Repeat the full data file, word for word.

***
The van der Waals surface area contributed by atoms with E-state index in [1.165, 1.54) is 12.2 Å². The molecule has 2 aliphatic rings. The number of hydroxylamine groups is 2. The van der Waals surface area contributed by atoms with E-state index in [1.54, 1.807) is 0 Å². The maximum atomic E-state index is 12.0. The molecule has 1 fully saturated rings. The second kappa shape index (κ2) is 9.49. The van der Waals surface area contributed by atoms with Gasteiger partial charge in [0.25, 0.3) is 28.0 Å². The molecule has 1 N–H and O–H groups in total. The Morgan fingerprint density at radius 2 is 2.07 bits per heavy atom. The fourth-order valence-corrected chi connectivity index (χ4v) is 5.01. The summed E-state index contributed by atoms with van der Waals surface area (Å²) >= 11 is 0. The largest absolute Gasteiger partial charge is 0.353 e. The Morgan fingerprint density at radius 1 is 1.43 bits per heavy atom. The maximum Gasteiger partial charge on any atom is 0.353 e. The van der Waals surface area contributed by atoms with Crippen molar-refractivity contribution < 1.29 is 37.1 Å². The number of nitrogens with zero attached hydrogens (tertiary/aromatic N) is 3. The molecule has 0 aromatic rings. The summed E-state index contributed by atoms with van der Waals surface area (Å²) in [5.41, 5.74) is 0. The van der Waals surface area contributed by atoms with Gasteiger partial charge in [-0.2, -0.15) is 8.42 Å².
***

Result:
The van der Waals surface area contributed by atoms with E-state index in [1.165, 1.54) is 12.2 Å². The molecule has 2 aliphatic rings. The number of hydroxylamine groups is 2. The van der Waals surface area contributed by atoms with E-state index in [1.54, 1.807) is 0 Å². The maximum atomic E-state index is 12.0. The molecule has 1 fully saturated rings. The second kappa shape index (κ2) is 9.49. The van der Waals surface area contributed by atoms with Gasteiger partial charge in [0.25, 0.3) is 28.0 Å². The molecule has 1 N–H and O–H groups in total. The Morgan fingerprint density at radius 2 is 2.07 bits per heavy atom. The fourth-order valence-corrected chi connectivity index (χ4v) is 5.01. The summed E-state index contributed by atoms with van der Waals surface area (Å²) >= 11 is 0. The largest absolute Gasteiger partial charge is 0.353 e. The Morgan fingerprint density at radius 1 is 1.43 bits per heavy atom. The maximum Gasteiger partial charge on any atom is 0.353 e. The van der Waals surface area contributed by atoms with Crippen molar-refractivity contribution < 1.29 is 37.1 Å². The number of nitrogens with zero attached hydrogens (tertiary/aromatic N) is 3. The molecule has 0 aromatic rings. The summed E-state index contributed by atoms with van der Waals surface area (Å²) in [5.41, 5.74) is 0. The van der Waals surface area contributed by atoms with Gasteiger partial charge in [-0.2, -0.15) is 8.42 Å².